Even more, it was a bit of synchronicity, because yesterday evening I spent a good few hours musing about what I was going to write about today.  I would love to be able to tell you that all these posts of mine were easy to put together and that I have a list of them that I am slowly ticking off.  It is rarely the case that they are easy to produce, so yesterday evening, I got out one of my favourite herb books (Jekka’s Completer Herb Book – fabulous reference and fascinating reading) and leafed through it.  To my surprise, there was a page all about Honeysuckle!


Apparently it is also known as Woodbine, Beerbind, Evening pride, Fairy trumpets, Irish Vine and Sweet suckle.  Alfred Lord Tennyson referenced it in his poetry, and Shakespeare mentioned it in A Midsummer Night’s Dream.  Honeysuckle was among the plants that averted evil powers on May Day and took care of milk, the butter and the cows in the Scottish Highlands.  It was also thought that if the flowers were brought indoors, it presaged a wedding, or if placed in a girls bedroom, the girl would dream of love.


You can, according to Jekka, who is a Herbal oracle of the highest order, you can pick and dry the flowers for pot pourris just as they open.  They maybe at their palest of their colour, but their fragrance is at its height.  You can also use the flowers in salads. The best flavour is before the nectar has been collected, again, when it is at it’s palest.

honeysuckle tea

In terms of medicinal uses, an infusion of the heavily perfumed flowers can be taken as a substitute for tea.  It is also apparently useful for treating coughs, catarrh and asthma.  If you use a decoction of the flowers in a cream it is good for skin infections.  There is also recent research to suggest that honeysuckle has an outstanding curative action in cases of colitis.


I have only ever seen it as a useful climber!  But I now have a new-found delight in the plant!


Right… the shower is over, so I am back out into the garden again!  See you again on Wednesday



Herbal Remedies for Eye Function

This morning, just as I was surfacing from sleep, I heard an article on the BBC Radio about a gentleman who had received ground breaking gene treatment to the back of his eye which appears to have significantly assisted his recovery from a rare eye disorder.  (http://www.bbc.co.uk/news/health-25718064)



My first reaction was “Wow!  How amazing!”.  My second reaction was “I would NOT want to be on the business end of that needle” (yes, I am a profound needle-phobe!) and my third reaction was wondering about what the long term implications of that kind of therapy might be.  However, that might be the theme of a future blog post.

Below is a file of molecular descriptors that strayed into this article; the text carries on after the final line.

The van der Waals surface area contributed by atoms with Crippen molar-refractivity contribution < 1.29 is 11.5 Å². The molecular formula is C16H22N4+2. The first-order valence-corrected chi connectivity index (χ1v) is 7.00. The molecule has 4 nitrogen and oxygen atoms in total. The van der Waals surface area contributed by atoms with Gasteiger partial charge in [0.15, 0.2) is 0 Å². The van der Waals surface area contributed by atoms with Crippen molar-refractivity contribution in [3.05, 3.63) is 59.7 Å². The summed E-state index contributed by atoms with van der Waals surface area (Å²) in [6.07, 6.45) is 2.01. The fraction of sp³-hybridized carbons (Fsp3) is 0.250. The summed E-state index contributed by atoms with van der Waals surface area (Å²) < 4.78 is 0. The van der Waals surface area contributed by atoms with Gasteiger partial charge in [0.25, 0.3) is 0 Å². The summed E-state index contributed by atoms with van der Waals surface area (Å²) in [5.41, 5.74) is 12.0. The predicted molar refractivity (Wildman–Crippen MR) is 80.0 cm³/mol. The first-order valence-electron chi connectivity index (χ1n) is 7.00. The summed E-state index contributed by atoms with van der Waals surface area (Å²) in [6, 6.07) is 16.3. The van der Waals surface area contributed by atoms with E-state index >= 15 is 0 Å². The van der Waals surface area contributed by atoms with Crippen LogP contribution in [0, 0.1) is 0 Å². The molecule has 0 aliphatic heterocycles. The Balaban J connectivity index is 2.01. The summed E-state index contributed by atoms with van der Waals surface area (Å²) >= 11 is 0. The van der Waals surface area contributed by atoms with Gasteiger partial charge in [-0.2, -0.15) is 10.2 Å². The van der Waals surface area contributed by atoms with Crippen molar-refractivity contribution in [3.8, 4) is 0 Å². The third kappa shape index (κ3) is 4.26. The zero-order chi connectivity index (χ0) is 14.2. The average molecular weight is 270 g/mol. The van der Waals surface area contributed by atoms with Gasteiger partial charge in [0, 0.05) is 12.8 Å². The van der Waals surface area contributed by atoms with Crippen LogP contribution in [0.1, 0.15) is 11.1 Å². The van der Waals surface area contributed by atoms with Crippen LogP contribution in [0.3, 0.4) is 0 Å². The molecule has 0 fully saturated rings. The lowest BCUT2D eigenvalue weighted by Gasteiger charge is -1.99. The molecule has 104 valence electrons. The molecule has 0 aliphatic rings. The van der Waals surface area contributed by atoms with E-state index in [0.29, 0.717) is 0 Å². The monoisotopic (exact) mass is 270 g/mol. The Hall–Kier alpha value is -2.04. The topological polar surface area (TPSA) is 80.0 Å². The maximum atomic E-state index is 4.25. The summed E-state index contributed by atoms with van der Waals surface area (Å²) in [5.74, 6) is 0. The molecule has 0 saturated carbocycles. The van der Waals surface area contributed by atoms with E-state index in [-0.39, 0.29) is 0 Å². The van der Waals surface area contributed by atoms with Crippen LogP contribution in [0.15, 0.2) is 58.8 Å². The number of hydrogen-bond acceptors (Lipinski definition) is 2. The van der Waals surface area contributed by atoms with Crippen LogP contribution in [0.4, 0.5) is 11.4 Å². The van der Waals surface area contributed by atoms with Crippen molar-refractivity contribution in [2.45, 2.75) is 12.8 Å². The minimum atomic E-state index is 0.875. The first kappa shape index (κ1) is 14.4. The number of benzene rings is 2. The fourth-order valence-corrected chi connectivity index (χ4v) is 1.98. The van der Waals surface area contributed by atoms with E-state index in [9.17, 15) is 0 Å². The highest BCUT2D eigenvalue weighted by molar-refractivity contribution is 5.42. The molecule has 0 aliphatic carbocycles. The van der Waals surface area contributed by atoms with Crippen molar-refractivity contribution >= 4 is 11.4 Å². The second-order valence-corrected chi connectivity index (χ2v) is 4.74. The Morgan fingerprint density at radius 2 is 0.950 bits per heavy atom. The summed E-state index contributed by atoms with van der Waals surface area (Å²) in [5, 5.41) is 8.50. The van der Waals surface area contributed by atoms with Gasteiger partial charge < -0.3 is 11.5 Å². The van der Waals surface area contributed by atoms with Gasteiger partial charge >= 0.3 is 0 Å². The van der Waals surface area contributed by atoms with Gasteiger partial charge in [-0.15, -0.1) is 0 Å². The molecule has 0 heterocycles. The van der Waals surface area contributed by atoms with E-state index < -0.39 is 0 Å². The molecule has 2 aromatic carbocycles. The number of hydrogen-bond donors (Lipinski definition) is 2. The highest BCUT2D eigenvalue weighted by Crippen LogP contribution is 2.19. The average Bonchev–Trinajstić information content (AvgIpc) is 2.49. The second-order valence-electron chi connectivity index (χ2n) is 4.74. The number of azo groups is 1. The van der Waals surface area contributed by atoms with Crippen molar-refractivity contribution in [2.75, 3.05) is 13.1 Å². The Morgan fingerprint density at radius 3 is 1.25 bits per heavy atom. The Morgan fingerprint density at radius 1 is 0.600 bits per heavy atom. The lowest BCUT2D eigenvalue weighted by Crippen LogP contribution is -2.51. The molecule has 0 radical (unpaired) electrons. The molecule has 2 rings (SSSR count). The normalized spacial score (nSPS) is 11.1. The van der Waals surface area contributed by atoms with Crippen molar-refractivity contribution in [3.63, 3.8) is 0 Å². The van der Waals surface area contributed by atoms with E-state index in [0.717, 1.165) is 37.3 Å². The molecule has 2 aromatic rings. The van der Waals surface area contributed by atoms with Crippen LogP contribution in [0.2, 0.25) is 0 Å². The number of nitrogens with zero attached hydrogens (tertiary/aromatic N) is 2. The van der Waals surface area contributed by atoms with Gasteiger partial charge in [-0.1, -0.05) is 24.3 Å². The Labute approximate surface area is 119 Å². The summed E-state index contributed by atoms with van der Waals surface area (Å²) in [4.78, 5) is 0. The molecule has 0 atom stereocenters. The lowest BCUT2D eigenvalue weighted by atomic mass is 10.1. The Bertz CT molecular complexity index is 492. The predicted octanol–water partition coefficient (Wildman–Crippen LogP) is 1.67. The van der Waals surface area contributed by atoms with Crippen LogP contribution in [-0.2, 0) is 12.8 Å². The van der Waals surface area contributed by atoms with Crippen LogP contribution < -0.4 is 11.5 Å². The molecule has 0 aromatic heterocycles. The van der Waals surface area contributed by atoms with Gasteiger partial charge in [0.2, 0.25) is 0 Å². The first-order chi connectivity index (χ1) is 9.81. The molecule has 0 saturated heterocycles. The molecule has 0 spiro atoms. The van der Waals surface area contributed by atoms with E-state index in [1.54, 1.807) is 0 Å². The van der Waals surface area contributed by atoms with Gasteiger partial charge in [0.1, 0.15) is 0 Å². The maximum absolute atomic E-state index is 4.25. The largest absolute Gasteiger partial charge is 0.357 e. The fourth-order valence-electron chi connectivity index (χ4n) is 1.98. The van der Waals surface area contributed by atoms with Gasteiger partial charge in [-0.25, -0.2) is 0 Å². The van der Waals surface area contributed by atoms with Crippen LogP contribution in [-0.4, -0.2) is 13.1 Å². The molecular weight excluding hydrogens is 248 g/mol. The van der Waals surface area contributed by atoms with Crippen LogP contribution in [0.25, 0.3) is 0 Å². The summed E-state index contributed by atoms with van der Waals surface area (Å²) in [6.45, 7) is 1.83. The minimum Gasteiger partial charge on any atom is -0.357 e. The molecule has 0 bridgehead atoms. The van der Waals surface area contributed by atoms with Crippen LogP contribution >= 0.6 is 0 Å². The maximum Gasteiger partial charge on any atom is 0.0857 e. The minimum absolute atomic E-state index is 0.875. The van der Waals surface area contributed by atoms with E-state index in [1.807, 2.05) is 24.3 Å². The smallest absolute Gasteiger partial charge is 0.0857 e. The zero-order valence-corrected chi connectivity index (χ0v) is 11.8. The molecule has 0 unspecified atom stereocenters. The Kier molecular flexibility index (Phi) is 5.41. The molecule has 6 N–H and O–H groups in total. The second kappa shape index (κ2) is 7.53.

As this treatment was used to treat a rare genetic condition, I would not claim Herbalism could help cure it.  But what Herbalism can help with is the function of the eyes generally.  Eyes are important.  You only have 1 pair of them, so what can you do to help keep your ocular function tip top?

from ocado.com

from ocado.com

Isn’t it strange?  Clinical trials recently have found that the given folk wisdom about eating carrots to help eyesight is actually true.  You see, Mother is ALWAYS right!

You should also maintain your hydration and eat a diet high in antioxidants and omega-3 fatty acids.  If you are looking for health supplements, then you need one which has a combination of selenium, Vitamin C and E and beta carotene.

Other herbal remedies to improve vision include herbs which strengthen the small capillaries around the eyes and indeed increase the circulation to them.  Bilberry is widely used, as is Gingko Biloba, also known as Ginseng.  In fact, gingko is the herb of choice for natural treatment of conditions like peripheral vascular insufficiency and macular degeneration.

I can’t write about herbal treatments for the eyes without mentioning Eyebright (Euphrasia officinalis).  It can be used internally or externally in all eye problems and will help the eyeball and the surrounding tissue.  It is particularly efficacious when treating styes, conjunctivitis or other inflammation of the eyelids.  When dealing with these sorts of inflammation, it is usually best to use internal and external treatment.

Internally, the remedy should be antimicrobial which will help to detoxify and tone the whole body which will help get rid of the infection.  Youcould make up a tea using equal measures of Blue Flag, Cleavers, Echinacea, Eye bright and Pokeweed Root. A cup of this, drunk three times per day should really help.  Additionally, you could make eyewash or a compress with Eyebright.  One tablespoon of the dried herb in 1 pint of water, boiled for 10 minutes and then cooled, can be either sluiced around the eye, or put onto a cotton wool pad and placed on the eye for 15 minutes.  It should be repeated several times per day.

cartoon optician

To be honest, the best way of ensuring good eye health is to have regular optician appointments.  I have had to wear glasses since I was 8 years old, and I have heard many stories about people going to the optician and being sent directly to the hospital when the optician has found something suspect.  If you are given a prescription for glasses (or contact lenses) then wear them.  It is so important. 

Have you got any family cures for eye strain or other eye conditions?